The Treatment – C.L. Taylor

Spoilers Ahead! (marked in purple)

Drew’s brother, Mason, has recently been sent to the Residential Reform Academy, a therapeutic boarding school, to overcome his ‘behavioural problems’. The hope that Mason will come back a changed person becomes fear that Mason will come back a zombified changed person when a woman who says she worked at the Academy accosts Drew and hands her a note, supposedly from her brother, before running off.

Help me, Drew! We’re not being reformed, we’re being brainwashed.

Because this is a young adult novel, pretty much all of the adults are useless, evil or disinterested so if someone is going to save the day it’s going to have to be Drew. And that’s just what she decides to do.

Now Drew is also at the Academy and if she doesn’t figure out a foolproof plan soon, her brother won’t be the only one getting treated.

‘Obedience, compliance and honesty. They’re the bedrocks of society.’

This was a quick, compulsive read. There’s danger, action and a bunch of kids who have all been labelled as bad stuck in a system that’s supposed to be helping them but could actually be causing them irreparable harm.

Drew was an interesting main character. Initially a loner, she rallies when she learns her brother is in danger and even makes a friend along the way. I really liked Mouse, although I wanted to learn more about her backstory. I found Lacey and Jude so very irritating, but it probably would have been weird if I didn’t want to find a way to reach through the pages to slap them.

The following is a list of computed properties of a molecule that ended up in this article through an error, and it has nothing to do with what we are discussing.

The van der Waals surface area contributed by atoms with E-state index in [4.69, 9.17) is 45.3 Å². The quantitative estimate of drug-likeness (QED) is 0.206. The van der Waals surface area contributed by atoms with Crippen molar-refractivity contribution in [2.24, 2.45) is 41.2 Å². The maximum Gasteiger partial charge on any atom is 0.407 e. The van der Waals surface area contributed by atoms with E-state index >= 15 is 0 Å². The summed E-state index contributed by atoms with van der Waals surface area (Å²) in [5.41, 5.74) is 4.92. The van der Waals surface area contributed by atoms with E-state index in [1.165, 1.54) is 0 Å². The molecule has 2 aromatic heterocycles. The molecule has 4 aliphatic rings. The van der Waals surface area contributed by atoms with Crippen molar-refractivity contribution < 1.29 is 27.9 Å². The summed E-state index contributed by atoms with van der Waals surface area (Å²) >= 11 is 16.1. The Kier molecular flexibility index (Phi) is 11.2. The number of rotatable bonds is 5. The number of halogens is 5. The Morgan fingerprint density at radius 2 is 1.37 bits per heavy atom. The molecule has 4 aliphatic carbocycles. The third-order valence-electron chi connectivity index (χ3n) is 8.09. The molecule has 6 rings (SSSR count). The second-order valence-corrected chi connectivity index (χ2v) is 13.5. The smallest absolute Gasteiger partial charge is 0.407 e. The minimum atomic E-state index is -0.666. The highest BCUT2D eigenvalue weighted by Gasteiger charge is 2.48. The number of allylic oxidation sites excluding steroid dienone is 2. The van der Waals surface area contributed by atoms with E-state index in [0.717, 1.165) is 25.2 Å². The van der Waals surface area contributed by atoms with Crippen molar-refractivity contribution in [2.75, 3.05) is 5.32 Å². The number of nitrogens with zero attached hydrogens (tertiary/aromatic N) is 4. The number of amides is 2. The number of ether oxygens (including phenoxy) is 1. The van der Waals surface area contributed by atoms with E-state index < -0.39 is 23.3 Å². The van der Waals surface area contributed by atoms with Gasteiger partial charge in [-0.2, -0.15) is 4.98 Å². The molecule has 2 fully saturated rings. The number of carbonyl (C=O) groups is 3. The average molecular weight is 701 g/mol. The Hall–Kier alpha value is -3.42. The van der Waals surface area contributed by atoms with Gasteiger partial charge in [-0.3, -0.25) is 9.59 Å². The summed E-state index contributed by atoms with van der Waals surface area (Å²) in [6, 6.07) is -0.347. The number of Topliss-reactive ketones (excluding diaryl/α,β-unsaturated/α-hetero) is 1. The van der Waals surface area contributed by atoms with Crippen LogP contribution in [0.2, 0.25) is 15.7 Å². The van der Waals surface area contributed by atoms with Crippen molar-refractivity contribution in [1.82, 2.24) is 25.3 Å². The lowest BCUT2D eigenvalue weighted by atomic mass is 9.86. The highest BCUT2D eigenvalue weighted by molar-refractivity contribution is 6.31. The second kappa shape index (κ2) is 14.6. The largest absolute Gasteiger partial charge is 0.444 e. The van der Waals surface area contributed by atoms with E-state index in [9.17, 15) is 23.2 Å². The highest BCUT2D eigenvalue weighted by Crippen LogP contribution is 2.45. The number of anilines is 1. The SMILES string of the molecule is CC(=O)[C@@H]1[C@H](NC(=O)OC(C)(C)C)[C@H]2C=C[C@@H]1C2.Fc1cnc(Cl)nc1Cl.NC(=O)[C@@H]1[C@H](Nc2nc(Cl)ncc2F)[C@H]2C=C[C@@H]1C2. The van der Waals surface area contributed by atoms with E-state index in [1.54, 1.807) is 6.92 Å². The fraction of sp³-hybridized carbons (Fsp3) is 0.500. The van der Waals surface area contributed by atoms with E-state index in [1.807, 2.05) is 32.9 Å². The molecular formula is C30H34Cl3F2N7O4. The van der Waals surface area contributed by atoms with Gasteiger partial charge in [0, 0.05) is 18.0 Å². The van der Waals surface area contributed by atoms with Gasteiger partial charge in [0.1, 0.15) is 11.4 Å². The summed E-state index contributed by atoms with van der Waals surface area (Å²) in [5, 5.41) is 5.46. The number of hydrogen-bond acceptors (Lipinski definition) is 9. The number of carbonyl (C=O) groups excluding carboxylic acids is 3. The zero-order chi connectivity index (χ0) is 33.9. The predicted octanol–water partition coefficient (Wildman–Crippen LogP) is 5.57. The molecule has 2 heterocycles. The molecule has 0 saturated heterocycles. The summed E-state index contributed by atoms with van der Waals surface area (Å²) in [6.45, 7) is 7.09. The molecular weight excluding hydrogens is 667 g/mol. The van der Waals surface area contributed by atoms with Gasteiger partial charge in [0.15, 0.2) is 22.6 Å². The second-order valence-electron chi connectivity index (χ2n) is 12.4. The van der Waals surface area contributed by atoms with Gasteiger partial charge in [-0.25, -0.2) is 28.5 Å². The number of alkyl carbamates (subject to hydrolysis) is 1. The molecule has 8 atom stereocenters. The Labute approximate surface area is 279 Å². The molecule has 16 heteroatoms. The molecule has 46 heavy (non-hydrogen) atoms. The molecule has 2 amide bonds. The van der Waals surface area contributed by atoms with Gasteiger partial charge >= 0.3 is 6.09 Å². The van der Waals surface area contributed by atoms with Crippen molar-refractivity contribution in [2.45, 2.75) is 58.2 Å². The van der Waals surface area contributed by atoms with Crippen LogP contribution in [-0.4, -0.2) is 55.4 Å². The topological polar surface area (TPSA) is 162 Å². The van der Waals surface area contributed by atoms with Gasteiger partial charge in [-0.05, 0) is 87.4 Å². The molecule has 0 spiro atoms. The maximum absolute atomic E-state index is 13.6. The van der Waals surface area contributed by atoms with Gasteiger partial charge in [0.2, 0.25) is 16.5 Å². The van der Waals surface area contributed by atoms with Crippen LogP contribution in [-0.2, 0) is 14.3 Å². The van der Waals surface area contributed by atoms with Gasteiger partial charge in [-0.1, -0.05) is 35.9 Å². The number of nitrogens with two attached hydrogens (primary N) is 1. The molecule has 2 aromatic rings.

Some coincidences were a little over the top, like Zed just so happening to live close enough to Drew that they could meet face to face and Lacey just so happening to wind up at the Academy as well. In Drew’s very own room. What did Lacey do to get sent there anyway? Was she really so desperate to bully Drew that she followed her there? Speaking of coincidences, Drew’s dad, who’s been missing for eight years, just so happened to also be at the Academy.

Then there were the things that seemed too easy, like people being deprogrammed so quickly when they were faced with a specific fear. Now, I don’t claim to be an expert at reversing brainwashing but if any of the things I’ve read about cults are true, then it’s not a switch that can simply be turned off. It seems to be a much more intense and drawn out process than how it’s portrayed here.

The ending felt rushed and a bit too neat, and I have some unanswered questions. However, this was an enjoyable read and I am interested in reading more books by this author.

Content warnings include bullying.

Thank you so much to NetGalley and Harlequin Australia for the opportunity to read this book.

Rating: 3.5 out of 5.

Once Upon a Blurb

“You have to help me. We’re not being reformed. We’re being brainwashed.”

All sixteen year old Drew Finch wants is to be left alone. She’s not interested in spending time with her mum and stepdad and when her disruptive fifteen year old brother Mason is expelled from school for the third time and sent to a residential reform academy she’s almost relieved.

Everything changes when she’s followed home from school by the mysterious Dr Cobey, who claims to have a message from Mason. There is something sinister about the ‘treatment’ he is undergoing. The school is changing people.

Determined to help her brother, Drew must infiltrate the Academy and unearth its deepest, darkest secrets.

Before it’s too late.

MonsterMind – Alfonso Casas

Translator – Andrea Rosenberg

“This isn’t the triumphant tale of a hero who defeated his monsters … it’s just the story of somebody who’s learning to live with them.”